Depending on where you live, the recession has either hit you hard or soft. But all things considered, we have withstood the storm reasonably well. Of course, that is not to say individuals have not suffered. And malingering unemployment rates suggest we still have a way to go.
But friends in executive search say business is "steady" and they tend to be a leading indicator of the state of the economy. Business in talent management has been more robust since the spring, which suggests that, even if a glut of hiring isn’t occurring, companies are thinking about and planning for the future. Are you?
Are you in recovery or growth mode?
One of the consequences of an economic recession is a generalized retraction in the society at large. People hunker down and stay put. They temper their ambitions and expectations. Some days they are just happy to draw a paycheck.
Speaking for myself, I can confidently assure you I spent 18 months in "batten down the hatches and hang on" mode. I am probably similar to a lot of people: the recession took the "mickey" out of us and we set aside such traits as confidence, ambition and striving as we wondered what the future would hold. We were all simply hoping that it would not last too long.
Is it possible to move forward when you are operating in a frame of cautious pragmatism? My understanding of human motivation and behavior suggests the answer is a firm "no".
But it is now time to move forward, to get on with things. At least that is the sentiment I am hearing from those around me. People are starting to make change a priority, and it is indeed time to make forward-looking decisions about your career and your life. It is time to re-ignite your ambition and start to dream about what is possible. It is time to stand up and say ‘this is not enough’ and start to seriously look for something that fills more than your bank account.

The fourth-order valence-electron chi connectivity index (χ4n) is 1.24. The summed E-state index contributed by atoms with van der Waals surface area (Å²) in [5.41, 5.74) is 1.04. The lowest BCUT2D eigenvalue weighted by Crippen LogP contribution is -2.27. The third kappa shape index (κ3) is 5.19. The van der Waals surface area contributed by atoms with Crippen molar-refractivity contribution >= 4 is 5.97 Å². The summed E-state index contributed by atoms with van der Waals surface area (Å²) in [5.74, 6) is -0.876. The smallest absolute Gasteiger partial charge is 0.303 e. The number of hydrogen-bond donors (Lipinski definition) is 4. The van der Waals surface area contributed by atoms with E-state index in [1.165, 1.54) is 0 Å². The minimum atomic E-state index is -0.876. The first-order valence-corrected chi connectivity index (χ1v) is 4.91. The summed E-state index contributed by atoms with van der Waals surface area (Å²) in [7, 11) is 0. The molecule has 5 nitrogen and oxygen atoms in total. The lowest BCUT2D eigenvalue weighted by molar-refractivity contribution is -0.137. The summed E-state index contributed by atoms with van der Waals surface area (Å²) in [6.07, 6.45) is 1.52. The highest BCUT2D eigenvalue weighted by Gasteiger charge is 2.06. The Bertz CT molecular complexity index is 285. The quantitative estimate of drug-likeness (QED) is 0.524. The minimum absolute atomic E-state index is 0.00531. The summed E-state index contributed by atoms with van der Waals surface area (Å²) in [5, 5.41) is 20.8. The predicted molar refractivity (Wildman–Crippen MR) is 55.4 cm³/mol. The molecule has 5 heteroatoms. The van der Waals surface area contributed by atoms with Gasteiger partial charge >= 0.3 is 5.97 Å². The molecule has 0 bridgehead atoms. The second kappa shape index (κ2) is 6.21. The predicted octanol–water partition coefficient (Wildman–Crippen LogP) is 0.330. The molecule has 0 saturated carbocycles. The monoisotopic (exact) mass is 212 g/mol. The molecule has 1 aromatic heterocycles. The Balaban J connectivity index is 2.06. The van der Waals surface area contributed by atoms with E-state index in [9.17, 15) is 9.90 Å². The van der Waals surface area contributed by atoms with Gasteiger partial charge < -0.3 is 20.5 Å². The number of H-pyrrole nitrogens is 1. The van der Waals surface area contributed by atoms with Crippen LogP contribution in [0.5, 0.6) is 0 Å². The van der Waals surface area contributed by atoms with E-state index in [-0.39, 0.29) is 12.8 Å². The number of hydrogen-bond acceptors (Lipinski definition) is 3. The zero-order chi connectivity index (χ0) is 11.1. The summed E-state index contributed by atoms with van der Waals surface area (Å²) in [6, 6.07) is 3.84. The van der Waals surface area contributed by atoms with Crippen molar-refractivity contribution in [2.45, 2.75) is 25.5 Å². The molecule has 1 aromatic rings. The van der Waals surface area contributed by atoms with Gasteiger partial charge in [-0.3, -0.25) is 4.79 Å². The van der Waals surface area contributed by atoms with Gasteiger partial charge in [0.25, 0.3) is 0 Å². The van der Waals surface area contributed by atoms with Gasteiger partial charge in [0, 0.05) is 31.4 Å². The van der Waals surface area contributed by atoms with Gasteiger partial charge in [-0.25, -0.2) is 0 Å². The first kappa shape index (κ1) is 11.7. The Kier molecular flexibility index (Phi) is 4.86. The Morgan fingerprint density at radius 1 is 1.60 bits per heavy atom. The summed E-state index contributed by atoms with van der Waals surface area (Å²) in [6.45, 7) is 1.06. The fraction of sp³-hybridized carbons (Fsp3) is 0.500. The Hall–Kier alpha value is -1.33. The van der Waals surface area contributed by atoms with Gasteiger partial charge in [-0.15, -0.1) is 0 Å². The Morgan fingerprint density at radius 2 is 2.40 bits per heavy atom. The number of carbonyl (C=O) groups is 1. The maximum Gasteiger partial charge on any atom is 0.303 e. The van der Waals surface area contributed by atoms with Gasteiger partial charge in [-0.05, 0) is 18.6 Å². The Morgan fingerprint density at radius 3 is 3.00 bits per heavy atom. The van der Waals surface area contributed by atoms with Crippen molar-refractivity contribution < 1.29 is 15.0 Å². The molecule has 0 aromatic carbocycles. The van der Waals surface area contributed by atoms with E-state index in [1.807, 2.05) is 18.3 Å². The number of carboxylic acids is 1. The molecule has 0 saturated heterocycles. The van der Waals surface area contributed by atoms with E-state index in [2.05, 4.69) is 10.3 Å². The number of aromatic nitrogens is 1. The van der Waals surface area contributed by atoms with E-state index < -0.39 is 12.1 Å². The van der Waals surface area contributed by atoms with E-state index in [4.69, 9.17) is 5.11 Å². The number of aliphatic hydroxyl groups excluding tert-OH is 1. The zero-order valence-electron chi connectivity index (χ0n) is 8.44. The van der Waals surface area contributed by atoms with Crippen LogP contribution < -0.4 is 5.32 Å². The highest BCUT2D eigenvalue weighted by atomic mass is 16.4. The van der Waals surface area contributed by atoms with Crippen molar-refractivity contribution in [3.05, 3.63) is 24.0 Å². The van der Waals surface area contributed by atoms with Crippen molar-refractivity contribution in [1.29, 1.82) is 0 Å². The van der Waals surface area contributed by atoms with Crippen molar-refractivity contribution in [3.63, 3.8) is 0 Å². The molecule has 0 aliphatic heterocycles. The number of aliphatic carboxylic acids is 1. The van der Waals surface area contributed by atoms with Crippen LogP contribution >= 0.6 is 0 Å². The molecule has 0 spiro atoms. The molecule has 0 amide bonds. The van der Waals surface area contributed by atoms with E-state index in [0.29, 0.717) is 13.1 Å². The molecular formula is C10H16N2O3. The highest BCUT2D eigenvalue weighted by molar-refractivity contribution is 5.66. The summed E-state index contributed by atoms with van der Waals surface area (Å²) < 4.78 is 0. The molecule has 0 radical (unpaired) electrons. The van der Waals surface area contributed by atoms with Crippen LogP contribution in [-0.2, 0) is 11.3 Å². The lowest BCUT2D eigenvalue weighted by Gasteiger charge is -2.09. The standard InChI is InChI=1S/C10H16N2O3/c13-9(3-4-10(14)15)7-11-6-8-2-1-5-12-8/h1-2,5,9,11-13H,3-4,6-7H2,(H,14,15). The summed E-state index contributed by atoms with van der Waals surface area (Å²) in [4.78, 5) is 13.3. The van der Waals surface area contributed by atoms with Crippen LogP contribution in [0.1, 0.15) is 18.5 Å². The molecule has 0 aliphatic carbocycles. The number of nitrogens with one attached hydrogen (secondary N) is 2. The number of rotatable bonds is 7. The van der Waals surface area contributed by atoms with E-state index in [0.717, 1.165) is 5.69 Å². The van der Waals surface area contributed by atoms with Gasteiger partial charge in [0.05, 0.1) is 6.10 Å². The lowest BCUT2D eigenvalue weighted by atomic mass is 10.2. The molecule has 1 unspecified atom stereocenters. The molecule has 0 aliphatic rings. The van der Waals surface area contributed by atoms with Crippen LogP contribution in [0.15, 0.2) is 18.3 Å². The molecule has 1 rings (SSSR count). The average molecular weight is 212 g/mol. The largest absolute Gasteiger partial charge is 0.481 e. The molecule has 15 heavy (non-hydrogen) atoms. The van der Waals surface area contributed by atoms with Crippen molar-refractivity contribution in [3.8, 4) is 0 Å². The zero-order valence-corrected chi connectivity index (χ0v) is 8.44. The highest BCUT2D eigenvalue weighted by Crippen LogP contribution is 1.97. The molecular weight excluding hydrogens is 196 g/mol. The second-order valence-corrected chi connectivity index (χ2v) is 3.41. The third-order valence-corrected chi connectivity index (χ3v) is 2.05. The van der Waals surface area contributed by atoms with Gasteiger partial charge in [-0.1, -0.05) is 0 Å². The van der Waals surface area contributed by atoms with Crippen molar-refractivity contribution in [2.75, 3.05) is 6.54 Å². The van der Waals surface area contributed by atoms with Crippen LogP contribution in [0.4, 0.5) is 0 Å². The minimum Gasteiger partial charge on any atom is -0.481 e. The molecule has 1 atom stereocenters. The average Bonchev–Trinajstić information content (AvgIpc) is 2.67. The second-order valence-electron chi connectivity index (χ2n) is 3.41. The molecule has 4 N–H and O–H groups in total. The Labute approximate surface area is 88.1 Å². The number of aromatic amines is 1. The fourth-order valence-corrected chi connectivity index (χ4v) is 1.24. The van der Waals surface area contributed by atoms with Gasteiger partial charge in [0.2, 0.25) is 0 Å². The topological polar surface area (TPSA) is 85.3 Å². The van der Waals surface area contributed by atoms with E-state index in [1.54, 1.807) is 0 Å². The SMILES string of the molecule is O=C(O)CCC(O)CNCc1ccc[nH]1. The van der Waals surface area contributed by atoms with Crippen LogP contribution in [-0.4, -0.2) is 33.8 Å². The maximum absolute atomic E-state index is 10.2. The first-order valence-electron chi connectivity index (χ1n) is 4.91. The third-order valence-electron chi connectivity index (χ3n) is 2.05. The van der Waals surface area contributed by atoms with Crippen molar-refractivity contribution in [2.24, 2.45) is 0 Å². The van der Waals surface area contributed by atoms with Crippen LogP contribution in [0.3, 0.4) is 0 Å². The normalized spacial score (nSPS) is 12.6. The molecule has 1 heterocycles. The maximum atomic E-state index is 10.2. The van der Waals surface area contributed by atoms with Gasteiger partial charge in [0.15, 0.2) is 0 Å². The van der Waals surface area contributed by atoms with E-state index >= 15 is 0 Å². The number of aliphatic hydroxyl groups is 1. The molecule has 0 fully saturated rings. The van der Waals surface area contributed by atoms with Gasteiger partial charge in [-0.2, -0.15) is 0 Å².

But the first step to achieving change is always the toughest. After 24 months of shock and awe, how does someone move forward and reclaim their ambition, aspiration and life energy? Here are some strategies for taking that first step:
Dream big. Do you remember when you had big dreams? Dreams, after all, don’t hurt, especially as you don’t have to actually do anything. There is no harm in re-imagining what you want your career and life to look like. In fact, if you have not spent time living in your imagination for a while, it is time to pay it a visit.
Re-establish career and life goals. You don’t need to map out what you want your future to look like in detail. Consider a few key questions. What do you want to be doing five, 10 or 15 years from now? Is what you are currently doing taking you down that path? If not, what might you do within your current circumstance to create a shift? What would a bigger, bolder step look like?
Your future begins today
Make a decision about change. You can make a decision to do something new or different without acting on it immediately. Making a decision, however, puts you in a different mindset. You become more open and proactive. You see things you might have ignored previously. You create possibilities where few existed. Verbalizing your intention will make it more tangible and real and will start the shift from dream to intention.
Consider your options. Whether you pursue an opportunity is completely up to you. You are in the driver’s seat, and there is no penalty for taking a pass. Take time to evaluate each possibility. Does it align with your dreams and goals? Is it a change that makes sense? Do important people around you see this as a positive change? The advantage of a slower-velocity business environment is that you can take time to think.
Act. It is impossible to take action without sufficient preparation. To act in the absence of preparation is called impulsive – which might turn out OK but might not. At the same time, you need to be willing to take a degree of risk, which can be tough to do in the midst of a recession. But unless you do something, nothing is going to change.
Your future begins today is a phrase both trite and over-used. Fortunately, it is also true.